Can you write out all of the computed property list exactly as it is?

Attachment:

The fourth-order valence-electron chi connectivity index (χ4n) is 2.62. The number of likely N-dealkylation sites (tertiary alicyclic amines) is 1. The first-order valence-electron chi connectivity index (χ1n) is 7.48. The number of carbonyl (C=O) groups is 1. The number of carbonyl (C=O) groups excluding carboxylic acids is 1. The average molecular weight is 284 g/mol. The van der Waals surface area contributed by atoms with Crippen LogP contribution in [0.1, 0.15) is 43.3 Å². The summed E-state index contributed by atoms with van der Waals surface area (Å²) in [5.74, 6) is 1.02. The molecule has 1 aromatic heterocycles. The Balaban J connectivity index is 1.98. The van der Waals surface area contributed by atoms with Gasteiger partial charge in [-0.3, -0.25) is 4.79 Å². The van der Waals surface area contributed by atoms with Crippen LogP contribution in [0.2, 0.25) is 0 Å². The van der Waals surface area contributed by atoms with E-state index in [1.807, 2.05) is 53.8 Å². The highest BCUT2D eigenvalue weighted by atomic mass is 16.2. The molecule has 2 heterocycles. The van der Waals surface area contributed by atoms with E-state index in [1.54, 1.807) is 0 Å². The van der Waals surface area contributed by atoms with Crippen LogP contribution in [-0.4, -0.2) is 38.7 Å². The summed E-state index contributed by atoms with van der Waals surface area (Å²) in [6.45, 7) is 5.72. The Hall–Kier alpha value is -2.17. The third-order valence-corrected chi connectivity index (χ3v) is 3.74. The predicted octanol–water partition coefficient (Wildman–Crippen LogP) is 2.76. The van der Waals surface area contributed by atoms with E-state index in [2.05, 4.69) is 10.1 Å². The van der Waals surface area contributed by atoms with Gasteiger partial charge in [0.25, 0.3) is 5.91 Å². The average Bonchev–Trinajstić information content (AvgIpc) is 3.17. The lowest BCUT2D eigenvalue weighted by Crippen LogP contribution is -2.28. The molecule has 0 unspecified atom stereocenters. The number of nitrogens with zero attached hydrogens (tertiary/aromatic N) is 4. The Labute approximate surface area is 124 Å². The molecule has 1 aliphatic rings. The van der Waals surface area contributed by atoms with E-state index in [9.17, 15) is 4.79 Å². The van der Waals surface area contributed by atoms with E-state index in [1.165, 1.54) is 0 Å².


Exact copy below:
The fourth-order valence-electron chi connectivity index (χ4n) is 2.62. The number of likely N-dealkylation sites (tertiary alicyclic amines) is 1. The first-order valence-electron chi connectivity index (χ1n) is 7.48. The number of carbonyl (C=O) groups is 1. The number of carbonyl (C=O) groups excluding carboxylic acids is 1. The average molecular weight is 284 g/mol. The van der Waals surface area contributed by atoms with Crippen LogP contribution in [0.1, 0.15) is 43.3 Å². The summed E-state index contributed by atoms with van der Waals surface area (Å²) in [5.74, 6) is 1.02. The molecule has 1 aromatic heterocycles. The Balaban J connectivity index is 1.98. The van der Waals surface area contributed by atoms with Gasteiger partial charge in [-0.3, -0.25) is 4.79 Å². The van der Waals surface area contributed by atoms with Crippen LogP contribution in [0.2, 0.25) is 0 Å². The van der Waals surface area contributed by atoms with E-state index in [1.807, 2.05) is 53.8 Å². The highest BCUT2D eigenvalue weighted by atomic mass is 16.2. The molecule has 2 heterocycles. The van der Waals surface area contributed by atoms with E-state index in [1.54, 1.807) is 0 Å². The van der Waals surface area contributed by atoms with Crippen LogP contribution in [-0.4, -0.2) is 38.7 Å². The summed E-state index contributed by atoms with van der Waals surface area (Å²) in [6.45, 7) is 5.72. The Hall–Kier alpha value is -2.17. The third-order valence-corrected chi connectivity index (χ3v) is 3.74. The predicted octanol–water partition coefficient (Wildman–Crippen LogP) is 2.76. The van der Waals surface area contributed by atoms with E-state index in [2.05, 4.69) is 10.1 Å². The van der Waals surface area contributed by atoms with Gasteiger partial charge in [0.25, 0.3) is 5.91 Å². The average Bonchev–Trinajstić information content (AvgIpc) is 3.17. The lowest BCUT2D eigenvalue weighted by Crippen LogP contribution is -2.28. The molecule has 0 unspecified atom stereocenters. The number of nitrogens with zero attached hydrogens (tertiary/aromatic N) is 4. The Labute approximate surface area is 124 Å². The molecule has 1 aliphatic rings. The van der Waals surface area contributed by atoms with E-state index in [9.17, 15) is 4.79 Å². The van der Waals surface area contributed by atoms with E-state index in [1.165, 1.54) is 0 Å².